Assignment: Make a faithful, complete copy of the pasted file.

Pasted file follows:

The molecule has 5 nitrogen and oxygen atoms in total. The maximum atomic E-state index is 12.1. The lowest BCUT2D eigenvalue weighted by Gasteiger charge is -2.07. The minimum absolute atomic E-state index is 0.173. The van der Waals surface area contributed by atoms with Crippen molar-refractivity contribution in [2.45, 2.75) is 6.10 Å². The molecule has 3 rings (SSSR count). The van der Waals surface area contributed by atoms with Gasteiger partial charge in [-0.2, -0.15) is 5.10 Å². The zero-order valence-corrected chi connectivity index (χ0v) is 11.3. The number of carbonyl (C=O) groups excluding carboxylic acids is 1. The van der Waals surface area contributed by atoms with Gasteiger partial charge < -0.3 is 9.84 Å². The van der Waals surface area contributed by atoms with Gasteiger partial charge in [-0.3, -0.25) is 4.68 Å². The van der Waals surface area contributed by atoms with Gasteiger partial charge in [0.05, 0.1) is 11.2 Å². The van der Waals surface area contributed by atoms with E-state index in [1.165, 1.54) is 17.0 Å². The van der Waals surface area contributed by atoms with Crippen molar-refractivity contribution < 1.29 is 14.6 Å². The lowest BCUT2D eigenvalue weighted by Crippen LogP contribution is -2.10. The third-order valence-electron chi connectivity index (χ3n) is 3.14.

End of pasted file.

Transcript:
The molecule has 5 nitrogen and oxygen atoms in total. The maximum atomic E-state index is 12.1. The lowest BCUT2D eigenvalue weighted by Gasteiger charge is -2.07. The minimum absolute atomic E-state index is 0.173. The van der Waals surface area contributed by atoms with Crippen molar-refractivity contribution in [2.45, 2.75) is 6.10 Å². The molecule has 3 rings (SSSR count). The van der Waals surface area contributed by atoms with Gasteiger partial charge in [-0.2, -0.15) is 5.10 Å². The zero-order valence-corrected chi connectivity index (χ0v) is 11.3. The number of carbonyl (C=O) groups excluding carboxylic acids is 1. The van der Waals surface area contributed by atoms with Gasteiger partial charge < -0.3 is 9.84 Å². The van der Waals surface area contributed by atoms with Gasteiger partial charge in [-0.3, -0.25) is 4.68 Å². The van der Waals surface area contributed by atoms with Gasteiger partial charge in [0.05, 0.1) is 11.2 Å². The van der Waals surface area contributed by atoms with E-state index in [1.165, 1.54) is 17.0 Å². The van der Waals surface area contributed by atoms with Crippen molar-refractivity contribution < 1.29 is 14.6 Å². The lowest BCUT2D eigenvalue weighted by Crippen LogP contribution is -2.10. The third-order valence-electron chi connectivity index (χ3n) is 3.14.